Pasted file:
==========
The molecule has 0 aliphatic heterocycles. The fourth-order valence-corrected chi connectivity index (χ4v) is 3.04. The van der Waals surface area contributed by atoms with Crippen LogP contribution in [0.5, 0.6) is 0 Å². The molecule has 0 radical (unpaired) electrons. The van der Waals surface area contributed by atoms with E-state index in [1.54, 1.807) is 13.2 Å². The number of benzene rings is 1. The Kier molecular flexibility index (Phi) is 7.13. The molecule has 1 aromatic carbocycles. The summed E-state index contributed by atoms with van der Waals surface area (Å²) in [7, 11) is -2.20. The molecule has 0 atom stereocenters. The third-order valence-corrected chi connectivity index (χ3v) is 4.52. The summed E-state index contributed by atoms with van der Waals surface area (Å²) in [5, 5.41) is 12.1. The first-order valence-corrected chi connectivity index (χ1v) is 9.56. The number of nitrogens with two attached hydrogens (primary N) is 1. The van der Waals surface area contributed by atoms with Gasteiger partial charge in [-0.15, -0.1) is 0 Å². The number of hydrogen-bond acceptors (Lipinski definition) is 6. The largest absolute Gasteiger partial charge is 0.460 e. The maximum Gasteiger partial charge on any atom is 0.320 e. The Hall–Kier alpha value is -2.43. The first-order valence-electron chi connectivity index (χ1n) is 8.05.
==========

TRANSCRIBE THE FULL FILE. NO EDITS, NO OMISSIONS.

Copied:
The molecule has 0 aliphatic heterocycles. The fourth-order valence-corrected chi connectivity index (χ4v) is 3.04. The van der Waals surface area contributed by atoms with Crippen LogP contribution in [0.5, 0.6) is 0 Å². The molecule has 0 radical (unpaired) electrons. The van der Waals surface area contributed by atoms with E-state index in [1.54, 1.807) is 13.2 Å². The number of benzene rings is 1. The Kier molecular flexibility index (Phi) is 7.13. The molecule has 1 aromatic carbocycles. The summed E-state index contributed by atoms with van der Waals surface area (Å²) in [7, 11) is -2.20. The molecule has 0 atom stereocenters. The third-order valence-corrected chi connectivity index (χ3v) is 4.52. The summed E-state index contributed by atoms with van der Waals surface area (Å²) in [5, 5.41) is 12.1. The first-order valence-corrected chi connectivity index (χ1v) is 9.56. The number of nitrogens with two attached hydrogens (primary N) is 1. The van der Waals surface area contributed by atoms with Gasteiger partial charge in [-0.15, -0.1) is 0 Å². The number of hydrogen-bond acceptors (Lipinski definition) is 6. The largest absolute Gasteiger partial charge is 0.460 e. The maximum Gasteiger partial charge on any atom is 0.320 e. The Hall–Kier alpha value is -2.43. The first-order valence-electron chi connectivity index (χ1n) is 8.05.